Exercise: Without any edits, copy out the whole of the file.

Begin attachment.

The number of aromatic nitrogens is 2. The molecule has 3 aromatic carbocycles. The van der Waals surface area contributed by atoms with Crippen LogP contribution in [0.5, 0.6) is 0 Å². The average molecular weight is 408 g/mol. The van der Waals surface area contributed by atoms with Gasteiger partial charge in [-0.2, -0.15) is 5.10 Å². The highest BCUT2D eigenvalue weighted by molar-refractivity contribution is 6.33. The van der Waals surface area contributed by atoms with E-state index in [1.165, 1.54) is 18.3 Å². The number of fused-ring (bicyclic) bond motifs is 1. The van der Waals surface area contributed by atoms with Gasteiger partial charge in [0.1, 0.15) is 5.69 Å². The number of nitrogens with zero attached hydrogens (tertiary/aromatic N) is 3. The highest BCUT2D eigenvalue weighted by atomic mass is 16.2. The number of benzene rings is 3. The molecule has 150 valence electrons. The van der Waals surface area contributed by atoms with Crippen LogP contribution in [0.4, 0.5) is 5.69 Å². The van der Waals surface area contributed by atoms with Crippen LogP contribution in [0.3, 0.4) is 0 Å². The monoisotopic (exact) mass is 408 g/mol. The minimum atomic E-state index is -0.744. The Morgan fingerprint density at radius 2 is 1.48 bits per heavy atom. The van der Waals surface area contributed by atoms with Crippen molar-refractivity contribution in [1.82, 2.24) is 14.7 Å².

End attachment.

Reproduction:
The number of aromatic nitrogens is 2. The molecule has 3 aromatic carbocycles. The van der Waals surface area contributed by atoms with Crippen LogP contribution in [0.5, 0.6) is 0 Å². The average molecular weight is 408 g/mol. The van der Waals surface area contributed by atoms with Gasteiger partial charge in [-0.2, -0.15) is 5.10 Å². The highest BCUT2D eigenvalue weighted by molar-refractivity contribution is 6.33. The van der Waals surface area contributed by atoms with E-state index in [1.165, 1.54) is 18.3 Å². The number of fused-ring (bicyclic) bond motifs is 1. The van der Waals surface area contributed by atoms with Gasteiger partial charge in [0.1, 0.15) is 5.69 Å². The number of nitrogens with zero attached hydrogens (tertiary/aromatic N) is 3. The highest BCUT2D eigenvalue weighted by atomic mass is 16.2. The number of benzene rings is 3. The molecule has 150 valence electrons. The van der Waals surface area contributed by atoms with Crippen LogP contribution in [0.4, 0.5) is 5.69 Å². The van der Waals surface area contributed by atoms with Crippen LogP contribution in [0.3, 0.4) is 0 Å². The monoisotopic (exact) mass is 408 g/mol. The minimum atomic E-state index is -0.744. The Morgan fingerprint density at radius 2 is 1.48 bits per heavy atom. The van der Waals surface area contributed by atoms with Crippen molar-refractivity contribution in [1.82, 2.24) is 14.7 Å².